Minnesota’s MNsure: Go, auditor, goWhen things don’t go well, it’s time for tough questions. Minnesota’s legislative auditor is rightly preparing to ask them about MNsure, the state’s troubled health exchange under the Affordable Care Act.
By: St. Paul Pioneer Press, Duluth News Tribune
When things don’t go well, it’s time for tough questions. Minnesota’s legislative auditor is rightly preparing to ask them about MNsure, the state’s troubled health exchange under the Affordable Care Act.
Scrutiny by James Nobles and his staff is needed after the system failed thousands of Minnesotans with technical glitches, lost applications, unreasonable wait times and repeated service outages. MNsure’s managers and board, as well as Gov. Mark Dayton, should be prepared.
The system’s failures were made all the more vexing when MNsure invited and encouraged Minnesotans — and set expectations — in “one of the most unprecedented advertising campaigns I’ve ever seen in government,” Nobles said. The ads feature Minnesota icons Paul Bunyan and Babe the Blue Ox.
An initial step, an already-planned audit that began Tuesday, will detail how the state spent federal money to launch the program. There’s more to come, and that’s good for Minnesota and those depending on MNsure.
It is his “top priority for this year,” Nobles said, “to deliver as much oversight and accountability” as possible for what has happened at MNsure.
His agency, the Legislature’s watchdog office, is in a good position to pursue the investigations, with “not only the responsibility but the authority to require MNsure and anybody else that’s involved to deliver to us complete open access to all the records, all the data.”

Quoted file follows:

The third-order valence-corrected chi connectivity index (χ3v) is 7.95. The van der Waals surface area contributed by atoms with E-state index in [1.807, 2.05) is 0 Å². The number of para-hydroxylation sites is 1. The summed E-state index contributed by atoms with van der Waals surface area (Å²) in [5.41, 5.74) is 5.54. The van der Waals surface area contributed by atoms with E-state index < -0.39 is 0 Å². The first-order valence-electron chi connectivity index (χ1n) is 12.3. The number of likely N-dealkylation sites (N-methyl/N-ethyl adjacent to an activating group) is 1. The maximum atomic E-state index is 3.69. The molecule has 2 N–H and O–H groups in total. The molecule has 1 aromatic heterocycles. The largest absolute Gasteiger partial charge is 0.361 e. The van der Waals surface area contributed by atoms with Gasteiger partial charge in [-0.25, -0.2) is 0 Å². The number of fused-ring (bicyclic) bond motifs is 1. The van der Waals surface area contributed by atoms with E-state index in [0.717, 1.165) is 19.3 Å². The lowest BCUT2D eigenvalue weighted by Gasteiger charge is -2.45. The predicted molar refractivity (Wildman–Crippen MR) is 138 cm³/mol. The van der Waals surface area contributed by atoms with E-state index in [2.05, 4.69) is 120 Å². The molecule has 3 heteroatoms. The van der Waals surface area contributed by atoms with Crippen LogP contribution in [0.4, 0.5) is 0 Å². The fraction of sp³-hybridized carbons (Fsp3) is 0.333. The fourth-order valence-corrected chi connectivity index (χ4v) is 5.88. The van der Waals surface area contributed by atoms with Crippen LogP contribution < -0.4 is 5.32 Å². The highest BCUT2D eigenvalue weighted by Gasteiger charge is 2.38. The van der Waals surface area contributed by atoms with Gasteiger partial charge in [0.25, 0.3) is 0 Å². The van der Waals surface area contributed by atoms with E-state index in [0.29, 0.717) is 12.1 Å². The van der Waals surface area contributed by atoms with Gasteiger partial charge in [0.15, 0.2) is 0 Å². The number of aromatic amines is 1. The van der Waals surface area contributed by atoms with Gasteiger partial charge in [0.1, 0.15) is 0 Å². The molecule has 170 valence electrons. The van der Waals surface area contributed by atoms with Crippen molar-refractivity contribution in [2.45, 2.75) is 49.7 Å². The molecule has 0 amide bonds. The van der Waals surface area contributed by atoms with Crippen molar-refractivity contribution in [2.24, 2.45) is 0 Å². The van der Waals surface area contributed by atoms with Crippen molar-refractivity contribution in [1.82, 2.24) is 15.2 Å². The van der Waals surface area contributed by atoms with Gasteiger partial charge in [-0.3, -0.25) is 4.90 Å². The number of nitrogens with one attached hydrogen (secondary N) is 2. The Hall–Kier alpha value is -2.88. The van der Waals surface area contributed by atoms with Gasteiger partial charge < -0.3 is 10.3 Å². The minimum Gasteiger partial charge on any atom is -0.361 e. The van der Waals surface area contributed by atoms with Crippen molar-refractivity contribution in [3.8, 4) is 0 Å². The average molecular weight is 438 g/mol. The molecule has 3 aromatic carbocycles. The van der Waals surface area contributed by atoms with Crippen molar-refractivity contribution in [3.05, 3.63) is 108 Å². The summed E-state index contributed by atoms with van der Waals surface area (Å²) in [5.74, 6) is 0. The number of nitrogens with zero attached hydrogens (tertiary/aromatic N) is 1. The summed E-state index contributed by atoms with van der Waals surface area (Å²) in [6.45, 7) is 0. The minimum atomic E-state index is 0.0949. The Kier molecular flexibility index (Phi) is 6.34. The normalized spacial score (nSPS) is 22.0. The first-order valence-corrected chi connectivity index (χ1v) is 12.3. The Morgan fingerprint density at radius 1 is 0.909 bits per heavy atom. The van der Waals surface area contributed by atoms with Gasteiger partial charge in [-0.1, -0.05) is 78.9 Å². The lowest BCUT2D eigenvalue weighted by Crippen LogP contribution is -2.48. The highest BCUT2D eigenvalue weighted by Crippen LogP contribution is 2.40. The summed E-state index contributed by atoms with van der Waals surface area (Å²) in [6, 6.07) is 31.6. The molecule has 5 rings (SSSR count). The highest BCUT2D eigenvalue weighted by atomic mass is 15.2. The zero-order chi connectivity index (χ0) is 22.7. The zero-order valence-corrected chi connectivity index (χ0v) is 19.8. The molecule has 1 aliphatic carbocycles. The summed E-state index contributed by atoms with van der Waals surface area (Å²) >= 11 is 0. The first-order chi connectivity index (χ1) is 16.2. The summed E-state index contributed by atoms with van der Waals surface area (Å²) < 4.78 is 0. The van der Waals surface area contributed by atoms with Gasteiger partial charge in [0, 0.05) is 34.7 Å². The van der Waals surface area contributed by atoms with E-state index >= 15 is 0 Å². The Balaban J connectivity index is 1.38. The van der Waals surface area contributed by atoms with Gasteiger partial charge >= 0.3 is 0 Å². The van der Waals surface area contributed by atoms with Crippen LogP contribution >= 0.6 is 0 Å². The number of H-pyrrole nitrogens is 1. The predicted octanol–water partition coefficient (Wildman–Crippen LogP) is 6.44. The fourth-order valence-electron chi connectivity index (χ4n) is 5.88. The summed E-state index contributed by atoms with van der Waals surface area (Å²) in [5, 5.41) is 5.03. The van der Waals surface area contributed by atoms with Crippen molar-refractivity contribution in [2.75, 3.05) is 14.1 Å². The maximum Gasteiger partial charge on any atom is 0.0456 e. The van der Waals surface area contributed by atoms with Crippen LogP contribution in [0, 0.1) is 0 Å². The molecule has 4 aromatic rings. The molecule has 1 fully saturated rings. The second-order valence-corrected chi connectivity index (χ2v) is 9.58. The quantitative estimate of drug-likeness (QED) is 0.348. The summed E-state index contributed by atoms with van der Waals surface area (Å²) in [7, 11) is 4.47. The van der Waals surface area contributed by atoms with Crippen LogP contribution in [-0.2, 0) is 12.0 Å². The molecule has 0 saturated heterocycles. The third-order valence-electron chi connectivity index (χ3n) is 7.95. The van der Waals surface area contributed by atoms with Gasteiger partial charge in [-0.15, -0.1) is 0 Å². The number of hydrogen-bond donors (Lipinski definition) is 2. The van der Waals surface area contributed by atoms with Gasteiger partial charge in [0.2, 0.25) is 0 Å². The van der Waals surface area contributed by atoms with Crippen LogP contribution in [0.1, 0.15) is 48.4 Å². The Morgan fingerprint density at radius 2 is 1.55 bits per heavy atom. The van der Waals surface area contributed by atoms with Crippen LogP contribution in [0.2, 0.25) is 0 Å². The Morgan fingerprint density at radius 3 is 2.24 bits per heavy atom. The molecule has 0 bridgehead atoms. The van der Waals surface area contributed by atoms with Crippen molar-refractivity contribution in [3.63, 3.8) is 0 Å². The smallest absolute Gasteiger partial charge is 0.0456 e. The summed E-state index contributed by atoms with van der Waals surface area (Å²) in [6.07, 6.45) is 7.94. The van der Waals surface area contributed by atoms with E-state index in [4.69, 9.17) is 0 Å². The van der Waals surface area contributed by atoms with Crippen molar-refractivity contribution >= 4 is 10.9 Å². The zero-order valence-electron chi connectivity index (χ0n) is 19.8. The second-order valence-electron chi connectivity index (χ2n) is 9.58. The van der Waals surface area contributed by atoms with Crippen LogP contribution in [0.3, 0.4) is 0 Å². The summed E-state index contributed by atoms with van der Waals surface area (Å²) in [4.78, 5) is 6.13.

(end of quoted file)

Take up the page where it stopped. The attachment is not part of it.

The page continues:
Members of the media, Nobles added, are telling him they “can’t get at some of the documents and data; some people at MNsure are not being responsive to their requests for interviews.” But when the auditor’s office calls, “They can’t refuse us,” he said.
His office, created in 1973 to strengthen accountability and promote good management in government, has built a solid reputation for credibility. Its body of work has made Minnesota a better place, and Nobles, who has served for 30 years, in November was appointed to a sixth term.
“What Minnesotans should expect, and what I will deliver to them, is a thorough, independent, objective assessment,” Nobles said. “I know people have a lot of questions about how this all happened, and I hope to answer as many of them as I possibly can.”
The initial review will include a focus on contracts and vendors.
“I don’t want to be too rhetorical or inflammatory in the language I use,” Nobles said, but in a letter to IBM last month Dayton was “getting close to saying this thing is a bit of a disaster.”
His purpose was to say, “It’s a disaster, but it’s ‘your fault, IBM.’ ”
Instead, Nobles said, the governor’s first question should have been, “Why wasn’t this contract managed better” by the state?
“We manage vendors all the time,” he said. “One thing we know is that you’ve got to actively manage those contracts. You cannot be just a sideline observer.”
There should have been checks on the contractor’s performance frequently and in detail, Nobles said. “It’s late — very late — for the governor to be intervening at this stage and saying you didn’t perform as we expected under the contract.”
The auditor told the Pioneer Press he’s also planning a review of information technology security measures on the
MNsure website and wants to launch a third inquiry, a top-to-bottom evaluation of MNsure’s performance, management and governance.
Nobles also highlighted another aspect of MNsure’s operations that he says has escaped much notice: its board, which was “supposed to be one of those mechanisms of oversight and accountability that was to ensure success.”
There are “a lot of issues and questions about what we’ve gotten in terms of value-added from the board itself, much less the management of MNsure,” he said.
Nobles is ready with the tough questions. The sooner the better.